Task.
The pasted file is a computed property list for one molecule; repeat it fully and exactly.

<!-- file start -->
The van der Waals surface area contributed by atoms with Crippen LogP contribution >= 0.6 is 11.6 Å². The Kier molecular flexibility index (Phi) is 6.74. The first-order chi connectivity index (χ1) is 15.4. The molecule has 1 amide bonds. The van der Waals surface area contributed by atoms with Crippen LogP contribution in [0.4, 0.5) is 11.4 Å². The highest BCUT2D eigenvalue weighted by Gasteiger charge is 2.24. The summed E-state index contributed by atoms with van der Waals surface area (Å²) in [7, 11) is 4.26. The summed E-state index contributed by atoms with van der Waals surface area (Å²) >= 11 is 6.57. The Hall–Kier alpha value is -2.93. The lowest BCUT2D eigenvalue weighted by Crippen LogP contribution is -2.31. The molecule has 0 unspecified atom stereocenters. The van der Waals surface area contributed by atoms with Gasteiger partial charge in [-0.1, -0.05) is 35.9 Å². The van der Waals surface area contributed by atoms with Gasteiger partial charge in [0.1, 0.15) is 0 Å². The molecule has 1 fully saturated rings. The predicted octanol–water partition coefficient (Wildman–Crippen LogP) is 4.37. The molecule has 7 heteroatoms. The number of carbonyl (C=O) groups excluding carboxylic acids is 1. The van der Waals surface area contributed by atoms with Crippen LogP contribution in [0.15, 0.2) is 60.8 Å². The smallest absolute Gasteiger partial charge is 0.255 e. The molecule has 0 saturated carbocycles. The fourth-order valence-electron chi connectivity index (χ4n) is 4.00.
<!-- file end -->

The van der Waals surface area contributed by atoms with Crippen LogP contribution >= 0.6 is 11.6 Å². The Kier molecular flexibility index (Phi) is 6.74. The first-order chi connectivity index (χ1) is 15.4. The molecule has 1 amide bonds. The van der Waals surface area contributed by atoms with Crippen LogP contribution in [0.4, 0.5) is 11.4 Å². The highest BCUT2D eigenvalue weighted by Gasteiger charge is 2.24. The summed E-state index contributed by atoms with van der Waals surface area (Å²) in [7, 11) is 4.26. The summed E-state index contributed by atoms with van der Waals surface area (Å²) >= 11 is 6.57. The Hall–Kier alpha value is -2.93. The lowest BCUT2D eigenvalue weighted by Crippen LogP contribution is -2.31. The molecule has 0 unspecified atom stereocenters. The van der Waals surface area contributed by atoms with Gasteiger partial charge in [-0.1, -0.05) is 35.9 Å². The van der Waals surface area contributed by atoms with Gasteiger partial charge in [0.1, 0.15) is 0 Å². The molecule has 1 fully saturated rings. The predicted octanol–water partition coefficient (Wildman–Crippen LogP) is 4.37. The molecule has 7 heteroatoms. The number of carbonyl (C=O) groups excluding carboxylic acids is 1. The van der Waals surface area contributed by atoms with Crippen LogP contribution in [0.15, 0.2) is 60.8 Å². The smallest absolute Gasteiger partial charge is 0.255 e. The molecule has 0 saturated carbocycles. The fourth-order valence-electron chi connectivity index (χ4n) is 4.00.